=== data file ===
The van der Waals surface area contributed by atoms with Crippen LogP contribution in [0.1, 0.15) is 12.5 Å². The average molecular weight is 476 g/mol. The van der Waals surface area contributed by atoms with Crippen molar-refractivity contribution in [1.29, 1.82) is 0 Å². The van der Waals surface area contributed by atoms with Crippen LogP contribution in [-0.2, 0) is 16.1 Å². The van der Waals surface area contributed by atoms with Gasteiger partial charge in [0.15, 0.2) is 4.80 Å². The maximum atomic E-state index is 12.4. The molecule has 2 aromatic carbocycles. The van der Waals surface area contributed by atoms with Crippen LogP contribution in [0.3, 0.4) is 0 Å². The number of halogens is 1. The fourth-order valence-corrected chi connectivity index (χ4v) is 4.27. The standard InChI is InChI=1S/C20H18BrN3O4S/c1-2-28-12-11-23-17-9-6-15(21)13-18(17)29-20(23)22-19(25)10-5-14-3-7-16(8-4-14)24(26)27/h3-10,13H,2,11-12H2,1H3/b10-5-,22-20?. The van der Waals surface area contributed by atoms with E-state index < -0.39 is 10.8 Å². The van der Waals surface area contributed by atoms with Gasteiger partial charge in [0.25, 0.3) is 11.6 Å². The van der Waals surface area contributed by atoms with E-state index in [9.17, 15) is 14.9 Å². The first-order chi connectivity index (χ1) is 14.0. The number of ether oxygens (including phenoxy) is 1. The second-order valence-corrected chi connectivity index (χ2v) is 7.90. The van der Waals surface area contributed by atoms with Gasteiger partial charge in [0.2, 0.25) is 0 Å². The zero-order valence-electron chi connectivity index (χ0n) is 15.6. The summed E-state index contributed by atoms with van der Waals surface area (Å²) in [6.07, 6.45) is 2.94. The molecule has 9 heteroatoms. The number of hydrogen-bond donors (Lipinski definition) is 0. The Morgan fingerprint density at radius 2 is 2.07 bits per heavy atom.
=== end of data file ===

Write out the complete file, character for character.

The van der Waals surface area contributed by atoms with Crippen LogP contribution in [0.1, 0.15) is 12.5 Å². The average molecular weight is 476 g/mol. The van der Waals surface area contributed by atoms with Crippen molar-refractivity contribution in [1.29, 1.82) is 0 Å². The van der Waals surface area contributed by atoms with Crippen LogP contribution in [-0.2, 0) is 16.1 Å². The van der Waals surface area contributed by atoms with Gasteiger partial charge in [0.15, 0.2) is 4.80 Å². The maximum atomic E-state index is 12.4. The molecule has 2 aromatic carbocycles. The van der Waals surface area contributed by atoms with Crippen LogP contribution in [0.3, 0.4) is 0 Å². The number of halogens is 1. The fourth-order valence-corrected chi connectivity index (χ4v) is 4.27. The standard InChI is InChI=1S/C20H18BrN3O4S/c1-2-28-12-11-23-17-9-6-15(21)13-18(17)29-20(23)22-19(25)10-5-14-3-7-16(8-4-14)24(26)27/h3-10,13H,2,11-12H2,1H3/b10-5-,22-20?. The van der Waals surface area contributed by atoms with E-state index < -0.39 is 10.8 Å². The van der Waals surface area contributed by atoms with Gasteiger partial charge in [0.25, 0.3) is 11.6 Å². The van der Waals surface area contributed by atoms with E-state index in [9.17, 15) is 14.9 Å². The first-order chi connectivity index (χ1) is 14.0. The number of ether oxygens (including phenoxy) is 1. The second-order valence-corrected chi connectivity index (χ2v) is 7.90. The van der Waals surface area contributed by atoms with Gasteiger partial charge in [0.2, 0.25) is 0 Å². The zero-order valence-electron chi connectivity index (χ0n) is 15.6. The summed E-state index contributed by atoms with van der Waals surface area (Å²) in [6.07, 6.45) is 2.94. The molecule has 9 heteroatoms. The number of hydrogen-bond donors (Lipinski definition) is 0. The Morgan fingerprint density at radius 2 is 2.07 bits per heavy atom.